2. Post to Ledger, Posting to the T-accounts

3. Prepare Trial Balance (unadjusted), Part of the Accounting Worksheet, Balance of the accounts during the period, NOT a financial statement, p.77 ex.2-12

At the End of Period

1. Prepare Adjusted Trial Balance, Part of the Accounting Worksheet, p.198 ex.4-2 to 4-6, p.143 ex.3-10

2. Prepare Statements, a. Income Statement, Multi-step, Lists several important subtotals like gross profit and operating income, p.270 ex.5-7, Single-step, Groups revenues and expenses together without drawing other subtotals, p.271 ex.5-8, p.202 ex.4-7, b. Statement of Owner's Equity, p.202 ex.4-7, c. Balance Sheet (unclassified), p.202 ex.4-7, d. Statement of Cash Flow, How to prepare this is not tested, p.20 ex.1-8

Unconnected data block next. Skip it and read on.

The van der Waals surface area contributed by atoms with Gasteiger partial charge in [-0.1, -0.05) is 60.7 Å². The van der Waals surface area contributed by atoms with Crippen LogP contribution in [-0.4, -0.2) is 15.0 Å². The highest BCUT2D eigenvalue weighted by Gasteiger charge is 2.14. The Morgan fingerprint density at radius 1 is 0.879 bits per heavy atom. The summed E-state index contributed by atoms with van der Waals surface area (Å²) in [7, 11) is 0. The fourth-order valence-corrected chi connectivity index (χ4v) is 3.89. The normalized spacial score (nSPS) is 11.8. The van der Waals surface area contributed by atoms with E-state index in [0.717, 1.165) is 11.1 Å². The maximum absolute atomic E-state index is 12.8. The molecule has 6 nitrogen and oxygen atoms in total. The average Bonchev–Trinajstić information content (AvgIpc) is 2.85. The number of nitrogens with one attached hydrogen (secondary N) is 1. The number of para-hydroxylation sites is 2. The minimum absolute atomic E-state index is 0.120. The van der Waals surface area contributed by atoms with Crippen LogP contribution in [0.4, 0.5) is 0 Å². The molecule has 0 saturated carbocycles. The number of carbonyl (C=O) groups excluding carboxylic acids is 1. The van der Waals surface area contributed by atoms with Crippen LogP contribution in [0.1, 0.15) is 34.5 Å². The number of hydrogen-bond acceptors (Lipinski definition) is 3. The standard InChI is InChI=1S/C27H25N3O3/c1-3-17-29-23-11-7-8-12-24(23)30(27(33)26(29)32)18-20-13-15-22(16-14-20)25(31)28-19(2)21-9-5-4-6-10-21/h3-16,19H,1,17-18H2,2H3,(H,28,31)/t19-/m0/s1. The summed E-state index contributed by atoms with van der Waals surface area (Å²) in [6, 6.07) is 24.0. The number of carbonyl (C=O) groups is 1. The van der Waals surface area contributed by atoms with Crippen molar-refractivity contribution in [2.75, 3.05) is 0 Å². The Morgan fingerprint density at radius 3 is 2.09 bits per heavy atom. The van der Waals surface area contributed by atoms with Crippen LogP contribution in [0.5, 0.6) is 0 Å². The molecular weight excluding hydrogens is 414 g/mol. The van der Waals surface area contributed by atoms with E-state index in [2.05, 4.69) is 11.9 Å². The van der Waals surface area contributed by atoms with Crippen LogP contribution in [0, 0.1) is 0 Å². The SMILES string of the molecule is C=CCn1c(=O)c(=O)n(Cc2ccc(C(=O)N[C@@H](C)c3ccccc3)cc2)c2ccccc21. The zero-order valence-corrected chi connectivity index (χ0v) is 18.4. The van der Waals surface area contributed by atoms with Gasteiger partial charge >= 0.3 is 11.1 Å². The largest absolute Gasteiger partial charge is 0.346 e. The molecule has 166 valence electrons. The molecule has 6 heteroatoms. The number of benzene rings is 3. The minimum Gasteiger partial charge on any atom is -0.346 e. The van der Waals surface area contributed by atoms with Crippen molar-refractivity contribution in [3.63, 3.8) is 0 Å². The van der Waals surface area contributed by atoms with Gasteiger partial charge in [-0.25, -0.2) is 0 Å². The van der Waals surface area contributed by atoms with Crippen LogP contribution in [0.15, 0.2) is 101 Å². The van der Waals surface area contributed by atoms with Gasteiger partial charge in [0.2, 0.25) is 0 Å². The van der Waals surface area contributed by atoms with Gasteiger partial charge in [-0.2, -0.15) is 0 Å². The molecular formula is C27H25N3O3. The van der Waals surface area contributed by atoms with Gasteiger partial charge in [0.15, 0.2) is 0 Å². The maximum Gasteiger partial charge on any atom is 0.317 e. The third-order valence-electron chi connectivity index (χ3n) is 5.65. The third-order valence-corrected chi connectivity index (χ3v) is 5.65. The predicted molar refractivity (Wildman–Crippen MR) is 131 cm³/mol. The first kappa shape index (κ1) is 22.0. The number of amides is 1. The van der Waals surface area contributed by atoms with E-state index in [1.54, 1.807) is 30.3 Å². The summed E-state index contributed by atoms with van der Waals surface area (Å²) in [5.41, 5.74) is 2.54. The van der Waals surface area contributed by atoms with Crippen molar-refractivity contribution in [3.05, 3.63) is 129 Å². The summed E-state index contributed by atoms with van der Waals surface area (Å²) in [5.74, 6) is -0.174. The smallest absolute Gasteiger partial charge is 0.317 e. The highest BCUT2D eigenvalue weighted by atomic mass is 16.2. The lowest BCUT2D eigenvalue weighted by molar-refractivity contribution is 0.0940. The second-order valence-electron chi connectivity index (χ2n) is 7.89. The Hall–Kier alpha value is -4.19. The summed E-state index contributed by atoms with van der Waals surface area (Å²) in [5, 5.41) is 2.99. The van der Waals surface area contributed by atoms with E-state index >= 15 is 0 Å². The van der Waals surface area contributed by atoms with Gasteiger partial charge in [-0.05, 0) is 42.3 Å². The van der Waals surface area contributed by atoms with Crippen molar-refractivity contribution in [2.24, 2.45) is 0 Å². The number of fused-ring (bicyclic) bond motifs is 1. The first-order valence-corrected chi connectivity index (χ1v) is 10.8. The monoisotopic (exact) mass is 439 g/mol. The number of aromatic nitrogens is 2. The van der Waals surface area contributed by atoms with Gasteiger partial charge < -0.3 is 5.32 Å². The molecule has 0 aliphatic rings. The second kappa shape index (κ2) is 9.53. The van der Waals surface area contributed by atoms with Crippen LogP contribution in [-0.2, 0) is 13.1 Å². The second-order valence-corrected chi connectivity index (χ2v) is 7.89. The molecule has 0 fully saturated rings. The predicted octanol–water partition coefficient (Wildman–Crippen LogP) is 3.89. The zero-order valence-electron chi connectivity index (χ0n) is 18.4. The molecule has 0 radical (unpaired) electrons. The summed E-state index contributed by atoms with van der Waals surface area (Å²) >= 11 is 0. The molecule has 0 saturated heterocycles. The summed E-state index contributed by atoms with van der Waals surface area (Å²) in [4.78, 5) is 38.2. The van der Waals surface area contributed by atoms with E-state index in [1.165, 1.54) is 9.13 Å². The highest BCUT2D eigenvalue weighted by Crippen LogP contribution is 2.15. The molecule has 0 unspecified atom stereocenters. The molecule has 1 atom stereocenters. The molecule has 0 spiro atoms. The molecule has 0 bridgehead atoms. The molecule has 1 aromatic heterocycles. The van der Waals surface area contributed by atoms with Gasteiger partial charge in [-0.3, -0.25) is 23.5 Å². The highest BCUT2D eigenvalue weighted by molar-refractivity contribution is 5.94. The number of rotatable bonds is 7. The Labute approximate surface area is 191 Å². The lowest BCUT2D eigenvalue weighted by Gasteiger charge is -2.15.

3. Record Adjustments, a. Journalize adjustments, b. Post adjustments

4. Close Accounts, Closing involves owner's equity only, Income Summary Account, Left (debit) = Expenses, Right (credit) = Revenues, Steps, a. Close Revenue to Income Summary, b. Close Expenses to Income Summary, c. Compute Income Summary Balance, Balance is on the left side (expense > revenue) = net loss, Balance on the right side (revenue > expense) = net profit, d. Close Income Summary to Capital, Net loss goes to Capital's Dr. (-), Net profit goes to Capital's Cr. (+), e. Close Withdrawals to Capital, Withdrawals to Capital's Dr. (-), f. Compute Capital Balance, p.204 ex.4-9

5. Prepare Post-closing Trial Balance, Part of Accounting Worksheet, p.207 ex.4-11, p.198 ex.4-5